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Posts Tagged ‘Aiden McArdle’

This play, the UK debut of American playwright Sarah Burgess, is set in the sordid, parasitic world of private equity. The problem for me is that it doesn’t tell you anything you didn’t know already. The PE world is one populated by those who couldn’t give a damn about anyone else and don’t have an ethical bone in their bodies. So what’s new?

Jeff’s working on a deal to bag a luggage company in California. It’s a difficult time for the PE firm, and therefore an important deal, due to negative PR over senior partner Rick’s extravagant engagement party. The luggage company’s negotiator Seth is keen to retain manufacturing and protect jobs, but the PE guys have other plans. Jeff’s colleague Jenny muscles in on the deal, which makes Jeff side with the target (rather implausible, I thought), almost scuppering the deal – but everyone has their price.

It’s performed on an apron stage with a mirrored backdrop and just a perspex table and two chairs for props, everything shades of grey. This made Anna Ledwich’s production a bit static and somewhat perfunctory, though it did zip along. The four performances – Aidan McArdle as Rick, Hayley Atwell as Jenny, Joseph Balderrama as Jeff and Tom Riley as Seth – are all excellent, but I don’t think the material is worthy of their talents.

I’m getting a bit worried about Hampstead Theatre’s selection of new plays.

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The story of the first global spy network 400 years ago is ripe for dramatisation, and the Sam Wanamaker Playhouse is the perfect place to stage it.

Sir Francis Walsingham was Elizabeth I’s spymaster. He had an international network of spies and double-agents. He spread false rumours on a wholesale scale. He sanctioned torture and execution. The master of manipulation. We don’t know whether he was doing the (possibly paranoid) Queen’s bidding or whether he was manipulating her, and the play suggests he may in turn have been manipulated himself.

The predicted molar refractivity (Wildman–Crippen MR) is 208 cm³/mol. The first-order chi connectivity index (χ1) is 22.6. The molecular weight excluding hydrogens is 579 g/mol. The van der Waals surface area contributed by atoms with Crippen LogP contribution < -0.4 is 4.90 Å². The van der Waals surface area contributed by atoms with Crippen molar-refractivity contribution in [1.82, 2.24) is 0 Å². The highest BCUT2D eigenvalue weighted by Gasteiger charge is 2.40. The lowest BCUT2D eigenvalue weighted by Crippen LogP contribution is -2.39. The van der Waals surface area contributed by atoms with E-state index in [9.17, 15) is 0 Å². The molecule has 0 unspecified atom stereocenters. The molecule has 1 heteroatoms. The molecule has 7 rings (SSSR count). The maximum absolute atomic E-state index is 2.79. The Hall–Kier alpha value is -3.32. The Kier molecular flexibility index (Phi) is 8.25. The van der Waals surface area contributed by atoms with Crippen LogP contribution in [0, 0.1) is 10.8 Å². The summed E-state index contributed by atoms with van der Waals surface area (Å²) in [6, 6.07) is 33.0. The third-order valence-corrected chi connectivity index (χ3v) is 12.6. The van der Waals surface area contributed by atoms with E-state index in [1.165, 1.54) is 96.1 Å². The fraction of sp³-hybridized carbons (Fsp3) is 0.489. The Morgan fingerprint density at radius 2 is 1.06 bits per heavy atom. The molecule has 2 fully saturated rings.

Anders Lustgarten’s play, directed by Mathew Dunster, doesn’t hold back on the profanity or violence, even humour and cheeky modern references, which is where he shoots himself in the foot. Its flippancy hijacks the drama and the Queen’s language, perhaps intended to change our perception of ‘good Queen Bess’, just feels childish and tacky. Though they are funny, the cheap quips about our popularity in Europe and success at tennis, attempts at contemporary resonance, don’t help. It’s such a shame, because there’s a great story screaming to get out.

Designer Jon Bausor has created a brilliant two-story backdrop by putting screens at the front of the gallery that match the lower half, and inserting lots of drawers for Walsingham’s files. Apart from some light from the corridors, it is largely candlelit, though with fewer than usual, so its often very dark, in keeping with the story. I loved Alexander Balanescu’s music, played by a trio behind an the opaque left side of the gallery.

Only three actors play a single role, the other six playing between two and four, and this is sometimes confusing, particularly in the dark! Tara Fitzgerald has great presence but her profane dialogue weakens the characterisation. Walsingham is a big role, and he goes on a big journey, and Aidan McArdle handles it well. It’s a fine supporting cast.

A great idea, the perfect space, but for me misguided in writing and execution.

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The catch-up continues with this revival of Michael Frayn’s 9-year-old play (only 9?!) about Germany in the cold war and in particular the infiltration of Chancellor Willy Brandt’s office by a spy from the east and the relationship that develops between them. It’s not as dry as it sounds!

There aren’t many (any?) plays set in Germany in the cold war, so on that level it proves a fascinating insight into the time, but it’s the evolution of the relationship that is the most fascinating thing about it. Brandt and Gunter Guillaume are drawn to one another and become good friends, which gives the deceit and betrayal so much more impact.

It might sound odd, but I found the longer first half slow and less engaging, yet the story seemed rushed. The second half, as the deception is revealed, is a cracker though. Simon Daw’s design loses the first four rows of the stalls to provide more intimacy but perhaps too much extra space for director Paul Miller to consider in his staging. I was hugely impressed by an unrecognisable Aiden McArdle as Gunter and found Patrick Drury captured the man-of-the-people charisma of Willy. There isn’t a weak link in the suporting cast of eight actors (all men!).

It’s great to see something from Daniel Evans’ regional powerhouse in Sheffield finding its way to London (but why not Othello or Company?!) and it was well worth taking another look at one of Frayn’s best plays.

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